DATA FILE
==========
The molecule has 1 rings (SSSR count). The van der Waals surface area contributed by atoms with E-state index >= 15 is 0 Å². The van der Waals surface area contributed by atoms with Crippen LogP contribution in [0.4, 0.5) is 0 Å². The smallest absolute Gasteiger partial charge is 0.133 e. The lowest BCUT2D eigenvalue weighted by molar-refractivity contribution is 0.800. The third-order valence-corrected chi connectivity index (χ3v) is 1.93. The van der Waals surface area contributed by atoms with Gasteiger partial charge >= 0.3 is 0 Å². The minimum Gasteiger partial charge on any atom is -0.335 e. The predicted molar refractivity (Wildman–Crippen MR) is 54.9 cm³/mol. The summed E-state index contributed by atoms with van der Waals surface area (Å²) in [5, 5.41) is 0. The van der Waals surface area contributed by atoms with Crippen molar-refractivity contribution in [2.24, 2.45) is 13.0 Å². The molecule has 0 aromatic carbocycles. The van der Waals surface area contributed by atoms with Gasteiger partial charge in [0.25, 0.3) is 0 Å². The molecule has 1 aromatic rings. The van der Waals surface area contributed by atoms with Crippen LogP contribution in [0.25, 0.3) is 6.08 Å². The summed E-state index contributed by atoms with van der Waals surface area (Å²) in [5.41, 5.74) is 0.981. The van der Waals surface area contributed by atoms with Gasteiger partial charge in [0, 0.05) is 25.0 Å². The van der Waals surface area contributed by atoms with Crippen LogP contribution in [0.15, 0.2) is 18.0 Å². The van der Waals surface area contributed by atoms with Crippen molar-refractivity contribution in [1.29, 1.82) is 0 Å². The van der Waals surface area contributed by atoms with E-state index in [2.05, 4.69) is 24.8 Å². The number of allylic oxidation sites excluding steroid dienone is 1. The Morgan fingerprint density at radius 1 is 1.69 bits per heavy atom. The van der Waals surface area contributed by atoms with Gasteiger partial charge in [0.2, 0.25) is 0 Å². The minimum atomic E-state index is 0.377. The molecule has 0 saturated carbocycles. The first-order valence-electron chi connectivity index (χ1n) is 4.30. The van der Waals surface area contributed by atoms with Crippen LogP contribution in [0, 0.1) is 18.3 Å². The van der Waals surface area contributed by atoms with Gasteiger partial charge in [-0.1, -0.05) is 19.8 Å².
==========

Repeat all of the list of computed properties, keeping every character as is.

The molecule has 1 rings (SSSR count). The van der Waals surface area contributed by atoms with E-state index >= 15 is 0 Å². The van der Waals surface area contributed by atoms with Crippen LogP contribution in [0.4, 0.5) is 0 Å². The smallest absolute Gasteiger partial charge is 0.133 e. The lowest BCUT2D eigenvalue weighted by molar-refractivity contribution is 0.800. The third-order valence-corrected chi connectivity index (χ3v) is 1.93. The van der Waals surface area contributed by atoms with Gasteiger partial charge >= 0.3 is 0 Å². The minimum Gasteiger partial charge on any atom is -0.335 e. The predicted molar refractivity (Wildman–Crippen MR) is 54.9 cm³/mol. The summed E-state index contributed by atoms with van der Waals surface area (Å²) in [5, 5.41) is 0. The van der Waals surface area contributed by atoms with Crippen molar-refractivity contribution in [2.24, 2.45) is 13.0 Å². The molecule has 0 aromatic carbocycles. The van der Waals surface area contributed by atoms with Gasteiger partial charge in [0.25, 0.3) is 0 Å². The molecule has 1 aromatic rings. The van der Waals surface area contributed by atoms with Crippen LogP contribution in [0.25, 0.3) is 6.08 Å². The summed E-state index contributed by atoms with van der Waals surface area (Å²) in [5.41, 5.74) is 0.981. The van der Waals surface area contributed by atoms with Gasteiger partial charge in [0, 0.05) is 25.0 Å². The van der Waals surface area contributed by atoms with Crippen LogP contribution in [0.15, 0.2) is 18.0 Å². The van der Waals surface area contributed by atoms with Crippen molar-refractivity contribution in [1.29, 1.82) is 0 Å². The van der Waals surface area contributed by atoms with E-state index in [2.05, 4.69) is 24.8 Å². The number of allylic oxidation sites excluding steroid dienone is 1. The Morgan fingerprint density at radius 1 is 1.69 bits per heavy atom. The van der Waals surface area contributed by atoms with Gasteiger partial charge in [0.2, 0.25) is 0 Å². The minimum atomic E-state index is 0.377. The molecule has 0 saturated carbocycles. The first-order valence-electron chi connectivity index (χ1n) is 4.30. The van der Waals surface area contributed by atoms with Crippen LogP contribution in [0, 0.1) is 18.3 Å². The van der Waals surface area contributed by atoms with Gasteiger partial charge in [-0.1, -0.05) is 19.8 Å².